The summer hunter begins his long goodbye

There are two great hunters in the night sky over Marshall. In the winter time it’s the mighty constellation Orion the Hunter, and in the summer it’s Bootes the Hunting Farmer. Since early this spring Bootes has graced our skies, but now it’s beginning its gradual farewell. Bootes, like several constellations and stars, has several acceptable pronunciations. Most people say Boot-tees, but I’ve also heard it pronounced boo-oat-tees. No matter how you pronounce it Bootes resembles a giant kite flying high in the western skies in the early evening. Finding Bootes early in the evening is easy. Just look for the brightest star you can see in the high western sky. That’s Arcturus, not only the brightest star in Bootes, but the second brightest star we see in our entire night sky anytime of the year. It’s certainly the brightest star of summer!

If you need rock solid confirmation that you’re seeing Arcturus use the old stargazing rule “arc to Arcturus.” Look at the nearby Big Dipper in the northwestern sky and follow the curve or arc of its handle beyond the end of the handle and you’ll run right into the bright orange tinged star. Arcturus appears to be at the tail of a giant upright celestial kite. Just look above Arcturus and without too much trouble you should see the rest of the kite.

Arcturus’ orange glow is typical of stars classified as red giants. Even though Arcturus is 25 times the diameter of our sun, it’s only 1.5 times as massive. Arcturus is running out of hydrogen fuel in its core. When that happens stars puff out into red giants. This will happen to our own sun in about 5 billion years. We’re looking at our future, like it or not! Arcturus is just about 37 light-years away, or about 214 trillion miles away, and believe it or not that’s considered a nearby star. Arcturus is so far away that the light we see from it tonight left that star in 1982 when Ronald Reagan was our president.

As August rolls into and through September and then October, Arcturus and Bootes will start out the evening lower and lower in the western sky. By late October Bootes will pretty much already be below the horizon at the end of evening twilight. That’s because of the never relenting orbit of our Earth around the sun. Our early evening view is gradually turning away from that part of space, not to be seen again in the evening until next March.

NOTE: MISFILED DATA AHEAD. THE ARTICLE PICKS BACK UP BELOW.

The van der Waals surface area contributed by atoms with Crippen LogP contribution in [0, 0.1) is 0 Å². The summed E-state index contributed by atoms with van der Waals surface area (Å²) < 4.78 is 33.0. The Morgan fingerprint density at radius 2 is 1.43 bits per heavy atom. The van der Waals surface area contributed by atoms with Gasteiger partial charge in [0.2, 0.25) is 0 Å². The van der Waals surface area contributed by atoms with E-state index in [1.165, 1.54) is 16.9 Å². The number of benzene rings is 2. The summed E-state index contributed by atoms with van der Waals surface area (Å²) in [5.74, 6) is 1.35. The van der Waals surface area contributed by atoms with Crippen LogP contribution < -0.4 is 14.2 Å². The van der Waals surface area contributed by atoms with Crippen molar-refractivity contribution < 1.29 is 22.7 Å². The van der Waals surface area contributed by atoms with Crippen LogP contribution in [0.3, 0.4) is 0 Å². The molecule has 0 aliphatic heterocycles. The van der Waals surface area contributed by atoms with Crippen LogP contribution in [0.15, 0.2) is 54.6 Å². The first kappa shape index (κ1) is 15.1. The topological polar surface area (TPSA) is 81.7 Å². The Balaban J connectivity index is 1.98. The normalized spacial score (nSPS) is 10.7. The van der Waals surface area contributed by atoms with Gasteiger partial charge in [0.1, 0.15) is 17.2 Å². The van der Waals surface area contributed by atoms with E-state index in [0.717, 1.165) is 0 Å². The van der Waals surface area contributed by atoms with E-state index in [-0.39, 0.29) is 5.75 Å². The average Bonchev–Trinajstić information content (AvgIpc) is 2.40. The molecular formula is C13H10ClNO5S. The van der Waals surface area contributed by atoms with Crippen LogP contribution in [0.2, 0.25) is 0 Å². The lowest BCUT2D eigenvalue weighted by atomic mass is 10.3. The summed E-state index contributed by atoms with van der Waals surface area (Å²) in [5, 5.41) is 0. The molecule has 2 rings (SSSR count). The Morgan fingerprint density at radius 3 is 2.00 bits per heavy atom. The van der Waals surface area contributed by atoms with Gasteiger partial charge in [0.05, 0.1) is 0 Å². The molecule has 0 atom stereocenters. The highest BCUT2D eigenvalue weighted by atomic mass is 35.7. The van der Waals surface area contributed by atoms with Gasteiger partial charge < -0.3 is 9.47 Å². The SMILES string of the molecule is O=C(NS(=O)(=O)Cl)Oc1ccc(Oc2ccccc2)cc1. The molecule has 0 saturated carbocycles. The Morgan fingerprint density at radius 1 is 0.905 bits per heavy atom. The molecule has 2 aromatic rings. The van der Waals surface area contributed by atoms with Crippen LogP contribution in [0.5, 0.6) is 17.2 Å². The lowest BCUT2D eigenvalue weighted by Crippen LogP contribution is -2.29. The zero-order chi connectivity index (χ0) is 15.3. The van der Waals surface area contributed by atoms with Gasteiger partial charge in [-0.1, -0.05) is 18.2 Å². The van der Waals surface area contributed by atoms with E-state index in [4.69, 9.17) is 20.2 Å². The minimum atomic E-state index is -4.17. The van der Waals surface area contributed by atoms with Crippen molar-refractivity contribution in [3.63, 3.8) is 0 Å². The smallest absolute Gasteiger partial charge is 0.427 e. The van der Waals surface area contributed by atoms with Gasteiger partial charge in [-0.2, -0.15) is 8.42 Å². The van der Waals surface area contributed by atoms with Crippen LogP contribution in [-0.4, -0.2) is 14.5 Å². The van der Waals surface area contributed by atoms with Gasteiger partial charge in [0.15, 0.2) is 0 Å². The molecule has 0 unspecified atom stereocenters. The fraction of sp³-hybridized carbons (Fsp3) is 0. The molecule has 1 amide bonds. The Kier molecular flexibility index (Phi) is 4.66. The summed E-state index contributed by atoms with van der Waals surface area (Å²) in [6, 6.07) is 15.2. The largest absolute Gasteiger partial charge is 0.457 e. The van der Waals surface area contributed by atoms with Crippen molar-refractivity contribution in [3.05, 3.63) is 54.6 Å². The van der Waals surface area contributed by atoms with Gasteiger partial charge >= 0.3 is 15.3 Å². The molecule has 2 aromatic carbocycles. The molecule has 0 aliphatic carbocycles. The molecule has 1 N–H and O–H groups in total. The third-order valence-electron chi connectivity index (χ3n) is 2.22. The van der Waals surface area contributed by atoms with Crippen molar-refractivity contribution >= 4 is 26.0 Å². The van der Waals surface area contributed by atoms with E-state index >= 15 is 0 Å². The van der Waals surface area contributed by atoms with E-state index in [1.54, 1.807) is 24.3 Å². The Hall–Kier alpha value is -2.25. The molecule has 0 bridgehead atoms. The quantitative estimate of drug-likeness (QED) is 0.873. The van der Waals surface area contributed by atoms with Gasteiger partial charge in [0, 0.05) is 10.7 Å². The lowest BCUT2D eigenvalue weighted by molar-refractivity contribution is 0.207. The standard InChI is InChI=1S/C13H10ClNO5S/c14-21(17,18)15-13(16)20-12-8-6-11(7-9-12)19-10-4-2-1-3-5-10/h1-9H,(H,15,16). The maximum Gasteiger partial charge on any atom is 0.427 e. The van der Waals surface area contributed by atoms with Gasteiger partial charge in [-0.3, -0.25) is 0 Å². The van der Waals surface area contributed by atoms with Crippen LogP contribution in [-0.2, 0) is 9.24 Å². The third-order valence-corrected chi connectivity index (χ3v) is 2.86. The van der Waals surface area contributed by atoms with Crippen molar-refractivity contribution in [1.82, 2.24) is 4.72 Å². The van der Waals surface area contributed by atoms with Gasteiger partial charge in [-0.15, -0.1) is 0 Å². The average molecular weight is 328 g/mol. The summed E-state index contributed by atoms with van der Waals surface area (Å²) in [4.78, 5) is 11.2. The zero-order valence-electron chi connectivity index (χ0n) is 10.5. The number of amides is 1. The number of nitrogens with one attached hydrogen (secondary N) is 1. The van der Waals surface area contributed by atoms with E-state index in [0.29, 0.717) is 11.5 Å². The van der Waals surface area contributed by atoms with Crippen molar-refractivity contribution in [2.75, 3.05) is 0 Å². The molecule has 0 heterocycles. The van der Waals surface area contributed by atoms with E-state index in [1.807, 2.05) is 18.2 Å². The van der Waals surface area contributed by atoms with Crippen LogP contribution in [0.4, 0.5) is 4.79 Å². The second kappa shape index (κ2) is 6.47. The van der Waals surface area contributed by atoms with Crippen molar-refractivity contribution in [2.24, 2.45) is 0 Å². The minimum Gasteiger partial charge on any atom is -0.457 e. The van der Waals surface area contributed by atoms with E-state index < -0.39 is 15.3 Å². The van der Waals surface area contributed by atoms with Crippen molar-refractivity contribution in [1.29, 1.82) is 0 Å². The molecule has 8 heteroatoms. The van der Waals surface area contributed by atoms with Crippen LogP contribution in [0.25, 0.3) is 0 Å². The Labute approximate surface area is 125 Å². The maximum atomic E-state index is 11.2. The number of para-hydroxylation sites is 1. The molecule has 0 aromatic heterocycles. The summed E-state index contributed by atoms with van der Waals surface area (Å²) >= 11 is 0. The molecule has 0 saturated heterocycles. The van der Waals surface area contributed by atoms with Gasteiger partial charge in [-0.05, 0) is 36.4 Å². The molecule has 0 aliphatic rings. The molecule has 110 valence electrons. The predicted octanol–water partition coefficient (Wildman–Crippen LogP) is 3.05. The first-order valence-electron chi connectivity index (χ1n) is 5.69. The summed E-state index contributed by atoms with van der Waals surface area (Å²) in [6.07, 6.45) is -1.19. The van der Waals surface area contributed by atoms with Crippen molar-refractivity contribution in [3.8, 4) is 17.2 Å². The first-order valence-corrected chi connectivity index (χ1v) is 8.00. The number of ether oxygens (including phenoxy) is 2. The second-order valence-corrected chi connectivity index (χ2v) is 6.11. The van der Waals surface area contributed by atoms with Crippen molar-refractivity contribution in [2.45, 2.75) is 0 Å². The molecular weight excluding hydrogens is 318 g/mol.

As it is with many constellations, there are many mythological stories about how Bootes got in the sky. Probably the one that’s best known is the one about how Bootes, out of desperate poverty, invented a plow that could be pulled by oxen. Ceres, the goddess of agriculture was so impressed with Bootes that when he died she transformed his body into a constellation. While he was alive one of Bootes’ passions was hunting, so when he died Ceres placed Bootes up in the heavens and put him on the everlasting pursuit of the Big Bear Ursa Major. Bootes is having the time of his life, or should I say afterlife.

That’s a nice story, but the one I love is involves one of my heroes, Bacchus, the Roman god of wine. Bootes, also known as Icarius, was the proprietor of a large vineyard, and grew the best grapes in all the land. Bacchus was so impressed with Bootes’ vineyard that he revealed the secret of wine making to him. Bootes immediately got all his friends together for a wine tasting party that quickly got out of hand and turned into a wine gulping party. Most of the guests passed out and they all woke up the next day with massive hangovers. Not knowing about the intoxicating effects of wine, many of them thought that Bootes was trying to poison them. Before the first wine maker woke up that morning, his former friends took spears and rocks to him.

When Bacchus heard this, he took pity on Bootes and transformed his lifeless beaten body into stars. So the next time you’re out there in the evening, raise your glasses to the constellation Bootes. He gave his life for you!

Mike Lynch is an amateur astronomer and professional broadcast meteorologist for WCCO Radio in Minneapolis/St. Paul. He is also the author of “Stars: a Month by Month Tour of the Constellations,” published by Adventure Publications and available at bookstores and at adventurepublications.net.